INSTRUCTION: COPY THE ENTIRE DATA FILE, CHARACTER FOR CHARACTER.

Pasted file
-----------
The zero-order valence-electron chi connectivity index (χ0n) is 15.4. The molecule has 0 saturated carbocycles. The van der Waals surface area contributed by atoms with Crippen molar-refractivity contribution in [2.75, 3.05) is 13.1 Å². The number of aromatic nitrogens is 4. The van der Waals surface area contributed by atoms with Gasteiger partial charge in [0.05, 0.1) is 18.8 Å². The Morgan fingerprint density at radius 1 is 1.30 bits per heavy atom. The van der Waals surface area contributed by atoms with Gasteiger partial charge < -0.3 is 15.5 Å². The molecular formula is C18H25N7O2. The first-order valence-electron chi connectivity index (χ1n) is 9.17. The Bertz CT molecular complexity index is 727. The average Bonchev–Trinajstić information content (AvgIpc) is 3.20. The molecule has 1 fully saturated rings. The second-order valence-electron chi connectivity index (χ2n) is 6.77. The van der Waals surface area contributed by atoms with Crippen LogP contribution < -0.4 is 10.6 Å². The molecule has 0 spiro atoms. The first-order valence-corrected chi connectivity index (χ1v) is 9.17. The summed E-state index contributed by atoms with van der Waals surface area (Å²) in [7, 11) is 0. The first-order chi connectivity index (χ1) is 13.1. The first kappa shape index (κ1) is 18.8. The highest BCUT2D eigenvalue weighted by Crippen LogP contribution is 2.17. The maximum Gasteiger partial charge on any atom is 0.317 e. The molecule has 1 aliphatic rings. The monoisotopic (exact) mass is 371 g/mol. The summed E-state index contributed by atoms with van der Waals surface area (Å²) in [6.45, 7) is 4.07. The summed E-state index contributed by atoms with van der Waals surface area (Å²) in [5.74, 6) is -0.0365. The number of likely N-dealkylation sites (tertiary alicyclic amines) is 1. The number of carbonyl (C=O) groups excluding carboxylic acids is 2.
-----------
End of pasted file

The zero-order valence-electron chi connectivity index (χ0n) is 15.4. The molecule has 0 saturated carbocycles. The van der Waals surface area contributed by atoms with Crippen molar-refractivity contribution in [2.75, 3.05) is 13.1 Å². The number of aromatic nitrogens is 4. The van der Waals surface area contributed by atoms with Gasteiger partial charge in [0.05, 0.1) is 18.8 Å². The Morgan fingerprint density at radius 1 is 1.30 bits per heavy atom. The van der Waals surface area contributed by atoms with Gasteiger partial charge < -0.3 is 15.5 Å². The molecular formula is C18H25N7O2. The first-order valence-electron chi connectivity index (χ1n) is 9.17. The Bertz CT molecular complexity index is 727. The average Bonchev–Trinajstić information content (AvgIpc) is 3.20. The molecule has 1 fully saturated rings. The second-order valence-electron chi connectivity index (χ2n) is 6.77. The van der Waals surface area contributed by atoms with Crippen LogP contribution < -0.4 is 10.6 Å². The molecule has 0 spiro atoms. The first-order valence-corrected chi connectivity index (χ1v) is 9.17. The summed E-state index contributed by atoms with van der Waals surface area (Å²) in [7, 11) is 0. The first-order chi connectivity index (χ1) is 13.1. The first kappa shape index (κ1) is 18.8. The highest BCUT2D eigenvalue weighted by Crippen LogP contribution is 2.17. The maximum Gasteiger partial charge on any atom is 0.317 e. The molecule has 1 aliphatic rings. The monoisotopic (exact) mass is 371 g/mol. The summed E-state index contributed by atoms with van der Waals surface area (Å²) in [6.45, 7) is 4.07. The summed E-state index contributed by atoms with van der Waals surface area (Å²) in [5.74, 6) is -0.0365. The number of likely N-dealkylation sites (tertiary alicyclic amines) is 1. The number of carbonyl (C=O) groups excluding carboxylic acids is 2.